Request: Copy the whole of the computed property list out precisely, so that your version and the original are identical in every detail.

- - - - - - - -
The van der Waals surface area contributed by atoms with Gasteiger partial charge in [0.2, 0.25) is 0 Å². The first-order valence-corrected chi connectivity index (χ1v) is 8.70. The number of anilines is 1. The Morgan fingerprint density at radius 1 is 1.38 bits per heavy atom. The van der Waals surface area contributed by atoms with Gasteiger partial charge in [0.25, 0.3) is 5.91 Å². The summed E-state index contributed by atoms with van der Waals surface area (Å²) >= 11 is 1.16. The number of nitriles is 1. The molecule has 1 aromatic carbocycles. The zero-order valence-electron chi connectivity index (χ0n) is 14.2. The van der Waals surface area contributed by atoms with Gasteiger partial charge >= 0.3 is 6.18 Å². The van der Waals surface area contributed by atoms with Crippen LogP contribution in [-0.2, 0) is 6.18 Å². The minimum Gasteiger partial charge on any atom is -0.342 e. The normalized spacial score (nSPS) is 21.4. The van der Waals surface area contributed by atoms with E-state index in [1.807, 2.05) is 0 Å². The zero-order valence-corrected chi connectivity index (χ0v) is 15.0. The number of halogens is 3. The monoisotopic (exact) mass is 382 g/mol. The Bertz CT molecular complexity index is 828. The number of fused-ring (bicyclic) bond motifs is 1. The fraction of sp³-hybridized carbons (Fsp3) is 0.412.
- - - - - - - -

The van der Waals surface area contributed by atoms with Gasteiger partial charge in [0.2, 0.25) is 0 Å². The first-order valence-corrected chi connectivity index (χ1v) is 8.70. The number of anilines is 1. The Morgan fingerprint density at radius 1 is 1.38 bits per heavy atom. The van der Waals surface area contributed by atoms with Gasteiger partial charge in [0.25, 0.3) is 5.91 Å². The summed E-state index contributed by atoms with van der Waals surface area (Å²) >= 11 is 1.16. The number of nitriles is 1. The molecule has 1 aromatic carbocycles. The zero-order valence-electron chi connectivity index (χ0n) is 14.2. The van der Waals surface area contributed by atoms with Gasteiger partial charge >= 0.3 is 6.18 Å². The van der Waals surface area contributed by atoms with Crippen LogP contribution in [-0.2, 0) is 6.18 Å². The minimum Gasteiger partial charge on any atom is -0.342 e. The normalized spacial score (nSPS) is 21.4. The van der Waals surface area contributed by atoms with E-state index in [1.807, 2.05) is 0 Å². The zero-order valence-corrected chi connectivity index (χ0v) is 15.0. The number of halogens is 3. The monoisotopic (exact) mass is 382 g/mol. The Bertz CT molecular complexity index is 828. The number of fused-ring (bicyclic) bond motifs is 1. The fraction of sp³-hybridized carbons (Fsp3) is 0.412.